Reducing the chasm between legal reform and change for women
Violence against girls and women is rooted in nearly every other social injustice whether it be sex slavery, poverty, homelessness, human trafficking, immigrant exploitation, or racism.
Despite numerous laws to protect women from violence, little has changed. How do we as a society reduce the gap between rhetoric and reality, and change the culture and mindset that condones violence against girls and women in whatever form it persists?
Commission on the Status of Women (CSW57) in March 2013, the chasm between legal reform and change for women emerged as a key challenge.
'Banaz - A love story' presented by Deeyah Khan
Legislative change is not, on its own, enough. Legal reform is faltering and weaknesses of implementation, under-resourcing, poor enforcement, and a failure to address the core causes of violence against women are robbing women of the power to defend themselves or their interests.
Culture and tradition are often used to obstruct progress in this field. One avenue of promise is transferring to men responsibility of the issues so often pigeonholed as "women's matters" and helping them identify the unequal power and broader injustices they see around them and respond to, rather than just ignore, injustices they witness.
In India, the award winning campaign
Bell Bajao, harnesses the mantra that human rights begin at home and encourages men to take a stand against violence towards women through small acts, such as ringing the doorbell when and where they hear violence occur.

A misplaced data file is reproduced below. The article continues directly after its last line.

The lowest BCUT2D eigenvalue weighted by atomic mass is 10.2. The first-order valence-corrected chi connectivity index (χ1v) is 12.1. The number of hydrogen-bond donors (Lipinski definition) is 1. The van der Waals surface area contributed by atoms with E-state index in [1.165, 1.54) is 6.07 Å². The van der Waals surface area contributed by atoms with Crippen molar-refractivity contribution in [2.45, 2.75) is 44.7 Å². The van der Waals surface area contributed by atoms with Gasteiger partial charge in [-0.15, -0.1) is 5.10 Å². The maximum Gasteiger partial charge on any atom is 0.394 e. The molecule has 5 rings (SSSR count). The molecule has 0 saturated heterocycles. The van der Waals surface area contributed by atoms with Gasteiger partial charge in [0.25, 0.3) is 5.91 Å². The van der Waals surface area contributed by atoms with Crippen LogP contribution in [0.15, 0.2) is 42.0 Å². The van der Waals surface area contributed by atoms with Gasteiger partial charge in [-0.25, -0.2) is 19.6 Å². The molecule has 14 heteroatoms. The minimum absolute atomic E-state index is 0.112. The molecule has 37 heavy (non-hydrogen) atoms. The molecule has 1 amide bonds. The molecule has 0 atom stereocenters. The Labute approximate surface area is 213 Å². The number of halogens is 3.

As part of the UK's police training programs, the film
Banaz: A Love Story is shown to educate officers on the real threat that face many young women trapped inside honour-based cultures in Britain. "Banaz: A Love Story" is the account of an "honour" killing in south London in January 2006 when Banaz Mahmod, aged 20, was raped, murdered and her body buried in a suitcase by her family, Iraqi Kurds who felt she had dishonoured their community by deserting her abusive rapist husband and later falling in love with a man of her own choosing.
In Germany authorities are trying to understand perpetrators as victims of their own culture and are sentencing accordingly.
Without excusing the abuse meted out on women, often men are trapped within their communities and bound by expectations they didn't necessarily ask for such as in the case of honor-based killings.
Deeply engrained systems take time to change and while positive, these actions are small parts of a very complex process. However we welcome all steps in the right direction as otherwise changes to the law itself will become hollow gestures, evoking rhetoric and having little impact on reality.